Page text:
The feeling that someone is there if & when I need them. It made my safety even more secure.
— Survivor from Alabama<, Meeting Survivors’ Needs through Non-Residential Domestic Violence Services & Supports: Results of a Multi-State Study by NRCDV (November 2011)/span>
To be safe, each victim needs responses and resources that address the violence, and match her life circumstances, culture, and plans. Many will also need a victim-defined advocate. One who will listen, explore relevant strategies, and work with each victim to implement the safety plan she’s chosen.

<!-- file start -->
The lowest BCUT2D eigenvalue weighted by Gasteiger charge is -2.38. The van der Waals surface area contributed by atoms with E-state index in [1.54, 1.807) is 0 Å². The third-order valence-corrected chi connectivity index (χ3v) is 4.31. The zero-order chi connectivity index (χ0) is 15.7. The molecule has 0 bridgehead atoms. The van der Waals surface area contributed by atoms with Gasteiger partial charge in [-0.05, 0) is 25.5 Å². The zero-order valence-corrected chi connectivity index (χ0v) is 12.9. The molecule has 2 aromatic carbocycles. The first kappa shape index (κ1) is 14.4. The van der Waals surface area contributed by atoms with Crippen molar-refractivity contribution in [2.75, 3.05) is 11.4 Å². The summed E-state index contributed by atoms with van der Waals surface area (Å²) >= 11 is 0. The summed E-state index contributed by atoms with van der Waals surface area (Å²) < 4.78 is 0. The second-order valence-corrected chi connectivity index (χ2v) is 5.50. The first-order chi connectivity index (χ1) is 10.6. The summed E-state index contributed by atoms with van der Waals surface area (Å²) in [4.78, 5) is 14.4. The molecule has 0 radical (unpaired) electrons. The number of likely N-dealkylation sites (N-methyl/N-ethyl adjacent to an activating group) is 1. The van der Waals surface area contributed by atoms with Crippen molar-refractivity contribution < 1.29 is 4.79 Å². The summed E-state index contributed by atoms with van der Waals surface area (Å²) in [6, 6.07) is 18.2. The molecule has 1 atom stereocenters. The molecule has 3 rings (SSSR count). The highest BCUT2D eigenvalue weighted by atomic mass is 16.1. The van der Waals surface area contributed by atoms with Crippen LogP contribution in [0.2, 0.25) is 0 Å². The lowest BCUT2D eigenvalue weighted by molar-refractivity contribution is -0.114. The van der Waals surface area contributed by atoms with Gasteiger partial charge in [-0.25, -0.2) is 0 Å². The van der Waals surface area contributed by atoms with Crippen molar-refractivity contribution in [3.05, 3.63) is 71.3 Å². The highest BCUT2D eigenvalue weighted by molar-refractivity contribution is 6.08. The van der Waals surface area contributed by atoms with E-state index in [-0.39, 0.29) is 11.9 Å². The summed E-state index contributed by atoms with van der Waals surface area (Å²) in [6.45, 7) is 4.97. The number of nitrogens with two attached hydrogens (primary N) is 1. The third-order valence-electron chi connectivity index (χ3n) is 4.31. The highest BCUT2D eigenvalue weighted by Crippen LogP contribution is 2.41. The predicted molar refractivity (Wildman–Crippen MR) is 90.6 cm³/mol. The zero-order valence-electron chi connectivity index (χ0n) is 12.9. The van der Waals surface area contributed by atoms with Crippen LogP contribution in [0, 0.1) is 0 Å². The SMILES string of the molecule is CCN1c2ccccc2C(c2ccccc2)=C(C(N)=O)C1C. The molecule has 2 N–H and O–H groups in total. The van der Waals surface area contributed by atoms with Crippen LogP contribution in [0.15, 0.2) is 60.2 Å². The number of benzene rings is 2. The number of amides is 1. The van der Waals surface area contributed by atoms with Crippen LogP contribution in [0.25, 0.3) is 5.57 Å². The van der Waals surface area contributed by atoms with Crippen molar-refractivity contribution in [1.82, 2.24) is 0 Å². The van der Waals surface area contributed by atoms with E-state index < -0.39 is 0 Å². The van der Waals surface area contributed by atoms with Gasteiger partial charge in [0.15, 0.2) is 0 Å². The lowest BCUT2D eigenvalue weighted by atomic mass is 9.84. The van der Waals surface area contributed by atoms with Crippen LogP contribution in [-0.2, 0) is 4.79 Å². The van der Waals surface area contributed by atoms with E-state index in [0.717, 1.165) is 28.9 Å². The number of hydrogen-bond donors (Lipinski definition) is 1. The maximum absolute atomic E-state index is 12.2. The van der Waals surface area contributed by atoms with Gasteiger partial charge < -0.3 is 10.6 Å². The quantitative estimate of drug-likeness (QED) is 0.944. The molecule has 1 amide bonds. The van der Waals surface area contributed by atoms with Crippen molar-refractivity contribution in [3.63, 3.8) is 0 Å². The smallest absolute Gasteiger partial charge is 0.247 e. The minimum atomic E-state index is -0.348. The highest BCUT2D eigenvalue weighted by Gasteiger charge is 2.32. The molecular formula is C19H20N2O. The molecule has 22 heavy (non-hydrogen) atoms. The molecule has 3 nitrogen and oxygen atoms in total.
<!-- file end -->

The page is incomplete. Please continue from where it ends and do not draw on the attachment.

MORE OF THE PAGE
Some victims know what will help and how to get it. Others will need to talk through the violence and other risks, their needs, and the options available before each decides what will make things better. A meaningful referral may be all that some victims need to access assistance. Others will need the help of an advocate, particularly those who must use bureaucratic, inaccessible, or even hostile systems. Victims with disabilities, with language barriers, and who face bias or discrimination because of who they are will need culturally responsive advocacy.
Victims will get what they need from a variety of sources, including personal, domestic violence specific, community services, legal system, and other government programs.